But as instructed, I go to the top floor – the Source and Origin Hall which offers a brief history of the printing methods of ancient China as well as the development of printing techniques explained through pictures, texts, artefacts and models.

The story of the source of printing techniques began in 4000 B.C. until 6th century,” I read on a large notice stuck onto one of the columns supporting the museum’s floors, “while the creation of printing methods, development and expand of the technique is stated from early 7th century until 1911,” it continues in somewhat prosaic mode.

Along one wall is a cabinet full of metal type, though one is stopped from approaching it too closely, possibly because they are afraid of “souvenir hunters”!

As well as exhibits of woodblock and movable-type printing, there’s a rotary composing plate invented by Wang Zhen in the Yuan Dynasty (1271-1368).

There are also models of happy workers carving printing blocks …

as well as a picture of the Printing Plant in the Department of Protocol in the Ming dynasty.

And lest you think that everything here is a reproduction or model, there are some genuine books from yesteryear on display to give you a feel for the very high quality of books that could be produced, even in those far off days. Here are samples of ancient engraved wood block printing, extracts from a rare movable-type printed book, as well as examples of contemporary books and albums, and the print used for trade marks and negotiable securities.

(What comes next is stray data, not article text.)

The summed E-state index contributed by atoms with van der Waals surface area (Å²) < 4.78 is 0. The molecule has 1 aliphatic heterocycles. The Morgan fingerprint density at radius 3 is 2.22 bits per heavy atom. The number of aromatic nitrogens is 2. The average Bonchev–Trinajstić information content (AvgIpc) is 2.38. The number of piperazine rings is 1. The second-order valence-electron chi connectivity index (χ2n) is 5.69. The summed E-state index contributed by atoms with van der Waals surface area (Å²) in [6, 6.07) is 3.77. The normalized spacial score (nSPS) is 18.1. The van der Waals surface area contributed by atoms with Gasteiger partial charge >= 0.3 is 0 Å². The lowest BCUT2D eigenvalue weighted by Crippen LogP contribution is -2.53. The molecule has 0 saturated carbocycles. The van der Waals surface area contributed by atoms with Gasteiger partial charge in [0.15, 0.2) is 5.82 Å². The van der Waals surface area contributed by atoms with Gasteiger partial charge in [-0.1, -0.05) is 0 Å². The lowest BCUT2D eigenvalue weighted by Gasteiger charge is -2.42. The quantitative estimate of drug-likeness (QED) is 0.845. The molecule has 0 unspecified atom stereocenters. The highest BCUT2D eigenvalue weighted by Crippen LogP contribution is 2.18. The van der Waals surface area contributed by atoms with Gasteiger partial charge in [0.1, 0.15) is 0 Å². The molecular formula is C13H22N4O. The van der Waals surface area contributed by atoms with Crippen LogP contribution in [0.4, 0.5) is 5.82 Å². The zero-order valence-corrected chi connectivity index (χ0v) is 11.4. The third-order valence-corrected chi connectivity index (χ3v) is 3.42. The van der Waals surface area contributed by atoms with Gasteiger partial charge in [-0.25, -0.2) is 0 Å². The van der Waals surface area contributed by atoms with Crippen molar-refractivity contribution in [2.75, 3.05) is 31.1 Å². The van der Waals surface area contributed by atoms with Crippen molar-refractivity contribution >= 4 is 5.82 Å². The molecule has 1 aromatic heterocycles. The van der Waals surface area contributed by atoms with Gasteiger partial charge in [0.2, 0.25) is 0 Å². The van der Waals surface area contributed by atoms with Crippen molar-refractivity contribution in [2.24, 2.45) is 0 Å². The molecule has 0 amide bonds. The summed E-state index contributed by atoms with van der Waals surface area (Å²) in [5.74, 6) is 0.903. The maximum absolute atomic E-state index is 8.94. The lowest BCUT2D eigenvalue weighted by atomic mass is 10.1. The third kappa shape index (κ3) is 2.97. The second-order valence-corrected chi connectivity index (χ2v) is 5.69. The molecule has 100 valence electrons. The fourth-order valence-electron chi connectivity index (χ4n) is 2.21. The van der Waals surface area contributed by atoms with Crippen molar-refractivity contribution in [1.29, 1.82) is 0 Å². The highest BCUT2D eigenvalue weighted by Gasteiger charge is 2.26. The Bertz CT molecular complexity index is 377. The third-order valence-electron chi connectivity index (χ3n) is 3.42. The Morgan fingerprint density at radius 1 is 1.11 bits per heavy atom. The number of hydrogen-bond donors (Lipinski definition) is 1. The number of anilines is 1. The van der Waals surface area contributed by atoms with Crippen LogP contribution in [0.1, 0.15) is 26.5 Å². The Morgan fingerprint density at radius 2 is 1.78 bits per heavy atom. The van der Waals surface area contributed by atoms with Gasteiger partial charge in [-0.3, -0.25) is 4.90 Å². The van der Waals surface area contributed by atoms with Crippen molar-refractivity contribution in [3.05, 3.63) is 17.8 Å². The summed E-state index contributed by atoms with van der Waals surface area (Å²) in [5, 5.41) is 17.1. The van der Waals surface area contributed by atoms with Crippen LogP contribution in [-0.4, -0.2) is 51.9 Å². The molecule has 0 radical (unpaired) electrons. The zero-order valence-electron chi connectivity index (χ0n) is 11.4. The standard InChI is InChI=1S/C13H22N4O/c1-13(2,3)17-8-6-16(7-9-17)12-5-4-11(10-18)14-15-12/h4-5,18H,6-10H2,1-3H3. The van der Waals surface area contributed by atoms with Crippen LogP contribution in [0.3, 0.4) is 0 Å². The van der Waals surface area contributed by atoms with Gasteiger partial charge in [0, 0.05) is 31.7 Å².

Next up one comes across a display of the evolution of four types of printing technology – relief, planographic, intaglio and stencil printing – as well as the achievements of printing after 1949. This hall also includes three specialised exhibition areas: printings in Hong Kong, Macao and Taiwan, stamps printing, and paper currency printing…

The bank notes on display look too clean and well pressed to be genuine – some are even wrapped up in plastic bags, and one is left wondering if this is done specifically to hide any tell-tale signs that these are just photocopies. Or am I too cynical I wonder…

But what does look genuine is a large-plate camera apparatus for making high resolution plates from original pictures and drawings…

On the ground floor surrounding the bronze sculpture of Bi Sheng is the General Hall, where printing companies and printing research centres have set up their own displays, to the detriment of the museum as a whole, I fear.

There’s a miniscule display for the Gutenberg Museum, which exhibits a perfect example of the problem with moveable typefaces – they’ve spelt it Guteuberg , albeit that this sign was certainly not generated by metal type! A model of the wooden hand press invented by Gutenberg and the earliest font presswork of a European bible is on show.

Just to the left is a subsection called The Hall Of Digital Technology which focuses on migration from letterpress to offset printing. Now I’m really starting to feel my age (my real age, that is, not my official age of 39!). Here’s a laser typesetter, for instance…

… while I remember this particular type of beastie all too well from my earlier days…

Down in the underground area is a veritable collection of pre-printing, printing and post-printing machinery dating back to the middle of the 19th century. Hands up those of you who remember mucking around with manually operated iron presses, hot-metal typesetting machines, and phototypesetters.

There’s also a lithographic printing press made in Austria in 1892 and a unique offset press made in America in 1962 which weighs 45 tons and is the only one of its kind left in the world.

I make my way back to the entrance hall where my new-found-friend – the well-fed museum keeper, directs me to take a different route to the station that must add on at least five paces from the direct path I had worked out before. I would like to stop and take pictures of the cute lions guarding the entrance, but she is busy shooing me away with a benevolent look on her face and I decide not to risk any awkward questions regarding the status of my camera.